Never Odd Or Even
This is the first survey exhibition by Jon Thomson and Alison Craighead in the UK, bringing together a range of new and recent works.
Interested in how information about the world is filtered through the prism of the world wide web, and other forms of information technology, Thomson & Craighead play with this data to create poetic, compelling works that ask fundamental questions about what it is to be human.
Encompassing small-scale quotidian encounters, as well as works that point up the smallness of humankind in the vastness of the universe, there is a lyricism and lightness of touch that enables the artists to address major political and social themes from unexpected angles.
A recent work, More Songs of Innocence and of Experience, takes text from 'spam' emails and displays them in the style of a karaoke machine, accompanied by the kind of anodyne music favoured by supermarkets and shopping centres. The text derives from emails purporting to come from the likes of Mrs. Gadhafi or a successful but terminally ill millionaire, offering spurious financial deals couched in plaintive, flowery language. Thomson & Craighead are interested in the fantasies at work in the scenarios that these emails play out - fantasies mirrored in the aspirational projections of the karaoke singer - in which plain text on a screen promises an unrealistic wish fulfillment of the most unlikely variety.
A similar use of appropriated text finds its way into a range of works that pull the internet into other areas of life. Beacon, 2007 taps into live Google searches, the results of which are displayed on a railway flap sign. Updated at regular intervals, the continuous stream of words, picked at random from a global Googling community, flows like abstract concrete poetry, made solid via the very analogue means of communication that are the mechanical revolving flaps of the railway display sign.
In contrast, more recent works such as Belief use the vast array of video imagery that breeds in quiet corners of the internet. Graphing together a series of YouTube clips that show self-appointed proselytizers for a diversity of more or less recognised creeds - from the obsessed to the deranged - extemporizing on their personal faiths and fetishes. Between each clip, the camera pans back to show a Google earth view of the globe, and a projected compass on the ground revolves to indicate the geographic location of the next bedroom broadcaster.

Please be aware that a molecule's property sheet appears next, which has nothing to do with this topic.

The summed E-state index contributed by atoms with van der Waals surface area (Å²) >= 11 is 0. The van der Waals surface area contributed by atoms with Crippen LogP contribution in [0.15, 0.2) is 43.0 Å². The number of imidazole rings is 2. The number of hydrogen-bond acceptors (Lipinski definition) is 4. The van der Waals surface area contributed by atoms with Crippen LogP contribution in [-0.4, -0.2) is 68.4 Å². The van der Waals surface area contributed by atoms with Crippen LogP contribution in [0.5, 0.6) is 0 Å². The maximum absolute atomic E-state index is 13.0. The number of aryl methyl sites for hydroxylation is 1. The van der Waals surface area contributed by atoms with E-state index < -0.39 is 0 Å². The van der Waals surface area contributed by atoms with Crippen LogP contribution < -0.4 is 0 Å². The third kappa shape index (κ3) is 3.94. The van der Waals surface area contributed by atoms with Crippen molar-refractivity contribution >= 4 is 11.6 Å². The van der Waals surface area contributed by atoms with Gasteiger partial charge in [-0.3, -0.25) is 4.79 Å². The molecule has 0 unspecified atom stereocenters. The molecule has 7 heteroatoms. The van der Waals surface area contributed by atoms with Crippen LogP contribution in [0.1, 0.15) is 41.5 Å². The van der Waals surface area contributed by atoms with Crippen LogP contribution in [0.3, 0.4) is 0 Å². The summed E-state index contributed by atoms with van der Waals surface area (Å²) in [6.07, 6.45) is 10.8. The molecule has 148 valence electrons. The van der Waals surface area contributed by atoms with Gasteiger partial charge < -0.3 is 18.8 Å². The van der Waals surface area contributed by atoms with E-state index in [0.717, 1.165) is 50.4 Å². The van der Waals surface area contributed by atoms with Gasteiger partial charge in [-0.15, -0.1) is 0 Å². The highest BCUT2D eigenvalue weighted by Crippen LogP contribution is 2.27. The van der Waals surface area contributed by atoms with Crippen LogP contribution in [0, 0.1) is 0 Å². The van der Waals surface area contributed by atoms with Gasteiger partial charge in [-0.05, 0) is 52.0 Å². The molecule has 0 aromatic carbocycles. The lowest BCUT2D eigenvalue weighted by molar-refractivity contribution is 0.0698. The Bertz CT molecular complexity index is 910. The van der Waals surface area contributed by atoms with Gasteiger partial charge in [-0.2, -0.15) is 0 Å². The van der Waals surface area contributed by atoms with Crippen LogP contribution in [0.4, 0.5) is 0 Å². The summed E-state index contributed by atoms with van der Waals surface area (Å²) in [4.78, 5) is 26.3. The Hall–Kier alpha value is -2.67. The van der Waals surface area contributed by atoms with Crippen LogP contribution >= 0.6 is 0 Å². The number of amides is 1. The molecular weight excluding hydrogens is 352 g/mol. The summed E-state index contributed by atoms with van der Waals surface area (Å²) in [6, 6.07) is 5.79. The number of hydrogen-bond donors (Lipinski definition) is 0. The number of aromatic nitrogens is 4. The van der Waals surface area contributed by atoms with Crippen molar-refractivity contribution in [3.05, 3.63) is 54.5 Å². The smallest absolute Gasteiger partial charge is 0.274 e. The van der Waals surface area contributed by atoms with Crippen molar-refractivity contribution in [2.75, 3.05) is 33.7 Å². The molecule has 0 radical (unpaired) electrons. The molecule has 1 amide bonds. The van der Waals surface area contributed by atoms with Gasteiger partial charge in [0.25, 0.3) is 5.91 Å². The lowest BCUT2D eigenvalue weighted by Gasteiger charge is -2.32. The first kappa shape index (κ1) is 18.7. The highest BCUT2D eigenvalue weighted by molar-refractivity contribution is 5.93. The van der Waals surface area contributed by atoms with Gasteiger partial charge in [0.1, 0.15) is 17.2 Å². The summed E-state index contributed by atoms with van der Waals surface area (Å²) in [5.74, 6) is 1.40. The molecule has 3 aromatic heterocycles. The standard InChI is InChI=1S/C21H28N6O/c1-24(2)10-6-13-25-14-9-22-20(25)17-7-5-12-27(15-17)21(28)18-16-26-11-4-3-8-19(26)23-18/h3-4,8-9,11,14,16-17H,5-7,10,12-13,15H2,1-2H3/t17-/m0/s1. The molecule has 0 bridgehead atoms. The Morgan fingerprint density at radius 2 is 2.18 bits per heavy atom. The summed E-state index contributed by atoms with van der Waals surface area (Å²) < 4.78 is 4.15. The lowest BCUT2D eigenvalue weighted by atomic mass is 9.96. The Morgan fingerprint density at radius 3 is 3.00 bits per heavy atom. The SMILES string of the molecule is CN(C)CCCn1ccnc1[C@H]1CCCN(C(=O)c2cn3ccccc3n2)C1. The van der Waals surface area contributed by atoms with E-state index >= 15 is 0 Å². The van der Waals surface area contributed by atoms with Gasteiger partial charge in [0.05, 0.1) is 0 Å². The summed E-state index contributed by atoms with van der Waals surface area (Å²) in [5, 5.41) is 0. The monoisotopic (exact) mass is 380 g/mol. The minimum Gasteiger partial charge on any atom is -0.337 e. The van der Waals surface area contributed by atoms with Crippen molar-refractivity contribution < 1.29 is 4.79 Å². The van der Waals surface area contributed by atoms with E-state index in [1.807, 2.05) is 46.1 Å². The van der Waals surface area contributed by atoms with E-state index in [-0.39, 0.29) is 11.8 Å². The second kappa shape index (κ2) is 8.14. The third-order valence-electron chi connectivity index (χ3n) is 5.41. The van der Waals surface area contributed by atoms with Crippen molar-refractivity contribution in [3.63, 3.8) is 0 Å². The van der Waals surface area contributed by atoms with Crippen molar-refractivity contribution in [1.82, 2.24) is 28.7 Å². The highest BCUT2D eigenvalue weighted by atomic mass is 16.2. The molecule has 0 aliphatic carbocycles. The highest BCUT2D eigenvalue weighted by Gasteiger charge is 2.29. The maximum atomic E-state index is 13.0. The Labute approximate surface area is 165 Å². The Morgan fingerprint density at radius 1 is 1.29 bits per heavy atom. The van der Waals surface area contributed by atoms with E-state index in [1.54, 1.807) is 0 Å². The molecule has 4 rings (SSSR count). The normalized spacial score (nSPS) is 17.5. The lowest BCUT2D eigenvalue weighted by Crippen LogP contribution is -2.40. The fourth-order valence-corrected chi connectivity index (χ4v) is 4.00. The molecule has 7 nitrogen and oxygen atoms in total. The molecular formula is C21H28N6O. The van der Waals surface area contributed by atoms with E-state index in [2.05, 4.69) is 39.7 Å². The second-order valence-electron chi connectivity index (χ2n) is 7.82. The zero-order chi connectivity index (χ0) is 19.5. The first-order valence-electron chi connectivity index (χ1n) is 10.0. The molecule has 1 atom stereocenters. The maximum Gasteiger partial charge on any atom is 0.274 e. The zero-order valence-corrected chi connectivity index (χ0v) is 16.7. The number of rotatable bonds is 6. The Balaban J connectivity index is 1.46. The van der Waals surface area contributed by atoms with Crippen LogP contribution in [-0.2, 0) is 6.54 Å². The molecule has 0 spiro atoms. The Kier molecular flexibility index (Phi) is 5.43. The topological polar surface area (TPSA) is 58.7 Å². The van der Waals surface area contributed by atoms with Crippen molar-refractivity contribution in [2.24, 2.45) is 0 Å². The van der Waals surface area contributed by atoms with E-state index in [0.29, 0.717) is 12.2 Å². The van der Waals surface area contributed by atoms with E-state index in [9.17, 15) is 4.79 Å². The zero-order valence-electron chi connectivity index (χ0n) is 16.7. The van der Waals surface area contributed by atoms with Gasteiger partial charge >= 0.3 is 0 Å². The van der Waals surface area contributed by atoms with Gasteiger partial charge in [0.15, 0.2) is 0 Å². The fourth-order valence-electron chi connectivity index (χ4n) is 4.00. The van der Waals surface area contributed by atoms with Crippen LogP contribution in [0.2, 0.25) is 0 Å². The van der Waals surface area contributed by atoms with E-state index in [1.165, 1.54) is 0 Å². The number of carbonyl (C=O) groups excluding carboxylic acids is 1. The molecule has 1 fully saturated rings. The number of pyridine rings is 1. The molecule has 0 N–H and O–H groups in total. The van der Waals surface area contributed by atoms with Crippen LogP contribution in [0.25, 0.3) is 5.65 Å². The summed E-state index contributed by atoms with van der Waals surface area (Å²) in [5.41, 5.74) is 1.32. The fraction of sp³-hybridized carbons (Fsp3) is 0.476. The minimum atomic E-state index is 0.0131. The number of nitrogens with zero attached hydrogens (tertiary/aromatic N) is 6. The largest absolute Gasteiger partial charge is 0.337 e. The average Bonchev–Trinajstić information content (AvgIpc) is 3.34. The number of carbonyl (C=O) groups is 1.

This use of found footage, both visual and textual, is a common thread that links many of Thomson & Craighead's diverse projects. Commandeering the words and pictures that float so freely on the internet, they acknowledge the various artistic and literary traditions that this collage-like activity places them in. Owing as much to the 20th century practice of the readymade, as to the visual poetry of the Oulipo writers, Thomson & Craighead recognise their sources as being an ephemeral products of the moment, but transform them into enduring timeless works.
Of the works brought together for this exhibition, the one that most directly references this mixing up of time is The Time Machine in Alphabetical Order. Using a complete version of the 1960s film, Thomson & Craighead have re-edited it so that every utterance is placed in alphabetical, rather than narrative sequence. Referencing the 'constrained editing technique' explored and developed by Oulipo writers, this representation of HG Wells seminal story explores not only this artful means of assemblage, but also demonstrates an approach to film-making that draws entirely on pre-existing material. These methods of reuse and recycling allow the artists to engage in a form of oblique story telling - one where meaning is implied rather than explained and ideas percolate more slowly. Throughout, there is a mapping out of temporal and spatial parameters, testing the boundaries of the knowable world.
Over the duration of the Thomson & Craighead exhibtion, Never Odd or Even, localised staus updates from Twitter will be selected then published and installed in the gallery.
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Micromégas postcards are available to take from the exhibition for free. The title of the work is inspired by a short story written in 1752 by the French philospher and satirist Voltaire, available to read here.
The International New Media Gallery is currently showing Thomson & Craighead's A Short Film About War as part of their on-line programme. The exhibition and PDF publication can be accessed here.
Thomson & Craighead's recent two channel installation work October, 2012 can be viewed as a single screen, on-line version on the Photoworks, Brighton website here
A recent interview with Jon Thomson and Alison Craighead for The Creators Project can be read here